Leon Jessel Allemagne Leon Jessel, or Léon Jessel (January 22, 1871 ? January 4, 1942) was a German composer of operettas. Today he is best known internationally as the composer of the popular jaunty march "The Parade of the Tin Soldiers," also known as "The Parade of the Wooden Soldiers.' Jessel was a prolific composer who wrote many light orchestral pieces, piano pieces, songs, waltzes, mazurkas, marches, choruses, and other salon music. He achieved considerable acclaim with a number of his operettas ? in particular Schwarzwaldmädel (Black Forest Girl), which remains popular to this day.
Because Jessel was a Jew by birth (he converted to Christianity at the age of 23), with the rise of Nazism in the late 1920s, Jessel's composing virtually came to an end, and his musical works, which had been very popular, were suppressed and nearly forgotten.
Although his quite musical parents wished him to become a merchant or businessman, Jessel was instead drawn to become a musician, and left school at the age of 17 to pursue music and musical theater. After studying with various teachers between 1888 and 1891, Jessel became a conductor, music director, chorus master, bandmaster, and theater conductor working in many German cities. Beginning in 1892, these jobs included the position of Kapellmeister in cities which included Mulheim an der Ruhr, Freiberg, Kiel, Stettin, Chemnitz, and Neustrelitz. He finally settled in Lübeck, where he was Kapellmeister at the Wilhelm Theater from 1899 to 1905, whereupon he became director of the Lübeck Liedertafel (men's singing group) association. While in Lübeck Jessel composed numerous choral works, operettas, and character pieces.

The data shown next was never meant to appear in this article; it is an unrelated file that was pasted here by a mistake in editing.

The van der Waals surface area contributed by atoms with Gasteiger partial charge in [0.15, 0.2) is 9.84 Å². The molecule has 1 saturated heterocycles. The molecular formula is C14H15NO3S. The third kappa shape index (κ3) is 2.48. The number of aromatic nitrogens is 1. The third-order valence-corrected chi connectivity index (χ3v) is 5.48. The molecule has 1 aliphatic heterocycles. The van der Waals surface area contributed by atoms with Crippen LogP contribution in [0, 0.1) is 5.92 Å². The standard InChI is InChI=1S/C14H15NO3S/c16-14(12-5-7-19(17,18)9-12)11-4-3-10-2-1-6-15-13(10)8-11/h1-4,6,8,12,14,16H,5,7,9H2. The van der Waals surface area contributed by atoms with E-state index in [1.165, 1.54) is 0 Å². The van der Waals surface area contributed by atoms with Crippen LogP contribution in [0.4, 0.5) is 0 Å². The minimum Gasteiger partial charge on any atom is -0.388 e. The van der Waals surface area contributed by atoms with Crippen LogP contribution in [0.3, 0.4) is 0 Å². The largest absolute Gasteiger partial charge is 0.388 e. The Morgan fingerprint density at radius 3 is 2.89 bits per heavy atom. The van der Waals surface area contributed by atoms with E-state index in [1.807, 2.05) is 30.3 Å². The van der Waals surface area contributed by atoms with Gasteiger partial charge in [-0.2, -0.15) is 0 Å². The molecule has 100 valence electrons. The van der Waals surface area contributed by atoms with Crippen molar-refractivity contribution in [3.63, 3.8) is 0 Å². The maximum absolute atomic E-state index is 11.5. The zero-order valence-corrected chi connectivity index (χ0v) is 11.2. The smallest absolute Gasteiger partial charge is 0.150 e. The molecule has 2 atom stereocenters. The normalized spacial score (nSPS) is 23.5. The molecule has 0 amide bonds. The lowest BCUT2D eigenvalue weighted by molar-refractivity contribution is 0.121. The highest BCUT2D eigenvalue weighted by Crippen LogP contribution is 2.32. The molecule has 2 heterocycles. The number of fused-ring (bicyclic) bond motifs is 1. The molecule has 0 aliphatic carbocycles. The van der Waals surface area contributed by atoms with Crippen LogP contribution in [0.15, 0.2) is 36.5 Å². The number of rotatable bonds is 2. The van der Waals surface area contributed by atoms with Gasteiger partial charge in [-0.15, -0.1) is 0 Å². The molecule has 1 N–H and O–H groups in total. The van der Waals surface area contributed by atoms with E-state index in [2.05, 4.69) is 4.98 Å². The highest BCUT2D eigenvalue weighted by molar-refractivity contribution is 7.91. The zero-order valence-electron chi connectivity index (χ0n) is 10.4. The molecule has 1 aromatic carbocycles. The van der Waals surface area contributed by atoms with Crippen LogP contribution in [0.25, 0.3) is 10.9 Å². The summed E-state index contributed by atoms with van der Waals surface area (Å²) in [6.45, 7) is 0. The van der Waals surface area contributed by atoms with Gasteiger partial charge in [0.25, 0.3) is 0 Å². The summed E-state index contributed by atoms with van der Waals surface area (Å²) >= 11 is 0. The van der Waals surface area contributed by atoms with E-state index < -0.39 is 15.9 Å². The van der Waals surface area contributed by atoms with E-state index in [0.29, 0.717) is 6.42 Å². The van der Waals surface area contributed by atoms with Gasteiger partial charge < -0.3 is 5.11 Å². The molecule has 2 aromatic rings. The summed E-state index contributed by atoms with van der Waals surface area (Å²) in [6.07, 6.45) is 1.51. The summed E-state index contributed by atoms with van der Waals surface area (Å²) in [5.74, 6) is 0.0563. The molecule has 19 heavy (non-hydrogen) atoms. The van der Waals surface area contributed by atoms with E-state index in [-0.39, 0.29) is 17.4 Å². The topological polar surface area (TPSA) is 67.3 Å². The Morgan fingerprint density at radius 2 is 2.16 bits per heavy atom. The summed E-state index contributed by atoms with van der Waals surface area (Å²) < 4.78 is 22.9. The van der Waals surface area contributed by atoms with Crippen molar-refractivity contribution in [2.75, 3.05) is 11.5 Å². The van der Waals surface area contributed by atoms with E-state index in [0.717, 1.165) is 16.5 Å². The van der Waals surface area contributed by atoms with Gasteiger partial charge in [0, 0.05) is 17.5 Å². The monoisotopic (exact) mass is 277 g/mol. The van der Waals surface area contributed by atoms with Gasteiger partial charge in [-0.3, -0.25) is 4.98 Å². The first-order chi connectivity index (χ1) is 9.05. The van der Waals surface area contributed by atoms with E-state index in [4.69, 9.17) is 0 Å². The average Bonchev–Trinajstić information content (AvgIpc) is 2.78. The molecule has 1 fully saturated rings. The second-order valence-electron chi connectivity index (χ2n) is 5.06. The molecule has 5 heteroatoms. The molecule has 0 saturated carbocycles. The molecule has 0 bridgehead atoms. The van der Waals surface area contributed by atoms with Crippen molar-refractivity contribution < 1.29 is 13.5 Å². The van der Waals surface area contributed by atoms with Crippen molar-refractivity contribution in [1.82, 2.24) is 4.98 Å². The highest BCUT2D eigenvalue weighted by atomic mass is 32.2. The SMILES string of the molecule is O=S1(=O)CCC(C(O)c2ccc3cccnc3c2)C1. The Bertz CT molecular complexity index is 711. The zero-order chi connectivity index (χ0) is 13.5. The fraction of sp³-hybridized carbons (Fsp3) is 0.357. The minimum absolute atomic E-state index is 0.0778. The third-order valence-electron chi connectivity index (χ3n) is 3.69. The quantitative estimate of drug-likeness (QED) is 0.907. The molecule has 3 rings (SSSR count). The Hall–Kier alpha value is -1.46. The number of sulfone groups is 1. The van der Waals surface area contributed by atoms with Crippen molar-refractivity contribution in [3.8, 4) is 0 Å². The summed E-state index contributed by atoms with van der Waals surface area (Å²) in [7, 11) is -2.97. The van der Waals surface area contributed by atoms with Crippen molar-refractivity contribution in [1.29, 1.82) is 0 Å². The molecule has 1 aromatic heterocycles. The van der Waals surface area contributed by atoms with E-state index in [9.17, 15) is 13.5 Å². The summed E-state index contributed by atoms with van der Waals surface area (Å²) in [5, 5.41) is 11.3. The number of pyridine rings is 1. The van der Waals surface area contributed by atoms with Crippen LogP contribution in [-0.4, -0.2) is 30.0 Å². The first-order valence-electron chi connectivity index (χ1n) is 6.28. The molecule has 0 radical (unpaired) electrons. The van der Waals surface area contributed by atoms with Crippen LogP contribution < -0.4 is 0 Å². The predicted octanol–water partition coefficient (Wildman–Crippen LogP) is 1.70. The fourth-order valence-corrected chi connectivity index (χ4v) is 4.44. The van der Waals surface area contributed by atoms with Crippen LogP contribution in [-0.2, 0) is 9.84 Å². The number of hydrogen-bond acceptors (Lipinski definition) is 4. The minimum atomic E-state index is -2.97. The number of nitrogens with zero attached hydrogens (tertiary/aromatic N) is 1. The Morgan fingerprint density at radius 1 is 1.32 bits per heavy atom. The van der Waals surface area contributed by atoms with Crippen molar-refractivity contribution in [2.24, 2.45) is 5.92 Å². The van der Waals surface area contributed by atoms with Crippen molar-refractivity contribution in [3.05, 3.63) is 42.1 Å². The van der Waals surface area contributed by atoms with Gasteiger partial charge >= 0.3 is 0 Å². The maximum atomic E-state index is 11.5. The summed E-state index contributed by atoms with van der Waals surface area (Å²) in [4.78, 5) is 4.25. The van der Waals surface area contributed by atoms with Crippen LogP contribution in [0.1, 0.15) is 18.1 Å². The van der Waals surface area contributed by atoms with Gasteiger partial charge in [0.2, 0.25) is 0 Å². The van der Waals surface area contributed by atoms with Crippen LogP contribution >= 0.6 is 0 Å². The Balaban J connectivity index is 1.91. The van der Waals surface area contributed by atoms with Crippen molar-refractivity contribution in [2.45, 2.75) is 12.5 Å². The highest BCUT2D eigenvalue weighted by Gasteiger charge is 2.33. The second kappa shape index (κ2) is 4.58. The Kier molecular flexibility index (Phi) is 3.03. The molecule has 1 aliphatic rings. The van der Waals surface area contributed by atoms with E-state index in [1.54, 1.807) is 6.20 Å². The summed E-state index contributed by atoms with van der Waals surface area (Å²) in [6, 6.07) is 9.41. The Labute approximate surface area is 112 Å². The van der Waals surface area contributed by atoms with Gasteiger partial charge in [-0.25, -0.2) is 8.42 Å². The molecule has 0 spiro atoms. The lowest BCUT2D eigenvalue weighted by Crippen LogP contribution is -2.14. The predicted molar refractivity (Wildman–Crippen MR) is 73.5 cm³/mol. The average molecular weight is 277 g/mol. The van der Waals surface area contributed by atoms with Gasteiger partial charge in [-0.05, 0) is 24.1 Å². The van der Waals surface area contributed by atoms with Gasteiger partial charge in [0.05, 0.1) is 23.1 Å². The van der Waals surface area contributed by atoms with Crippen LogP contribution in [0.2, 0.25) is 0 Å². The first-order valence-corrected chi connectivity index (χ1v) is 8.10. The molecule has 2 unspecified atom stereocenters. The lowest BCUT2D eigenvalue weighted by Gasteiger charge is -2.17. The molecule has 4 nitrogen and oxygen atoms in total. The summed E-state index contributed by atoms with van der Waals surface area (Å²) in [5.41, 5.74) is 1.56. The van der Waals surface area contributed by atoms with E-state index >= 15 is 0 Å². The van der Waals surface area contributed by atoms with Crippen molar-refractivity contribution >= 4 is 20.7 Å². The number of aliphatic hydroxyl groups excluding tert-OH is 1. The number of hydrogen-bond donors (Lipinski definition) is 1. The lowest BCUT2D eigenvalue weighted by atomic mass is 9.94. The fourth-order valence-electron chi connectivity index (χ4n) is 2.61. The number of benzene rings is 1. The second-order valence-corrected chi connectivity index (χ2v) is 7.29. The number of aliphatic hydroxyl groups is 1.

In 1911 Jessel moved to Berlin, where he came into his own and made a name for himself ? his 1913 operetta Die beiden Husaren (The Two Hussars) garnered quite a bit of attention. Jessel continued to compose many operettas and Singspiel operas, most of which premiered in Berlin. In 1915 Jessel also founded and launched the early GEMA, a German performance rights organization.
Jessel's biggest success was the operetta Schwarzwaldmädel (Black Forest Girl), which premiered at the Komische Oper in Berlin in August 1917. The opera's touching libretto, appealing melodies, and elegant instrumentation proved immensely popular, and it ran in Berlin for 900 performances, and within the next 10 years was performed approximately 6,000 times in Germany and abroad. Schwarzwaldmädel has been recorded numerous times over many decades, and has been filmed and televised numerous times as well. Jessel also had a major success with his 1921 operetta Die Postmeisterin (The Postmistress), and in total he wrote nearly two dozen operettas.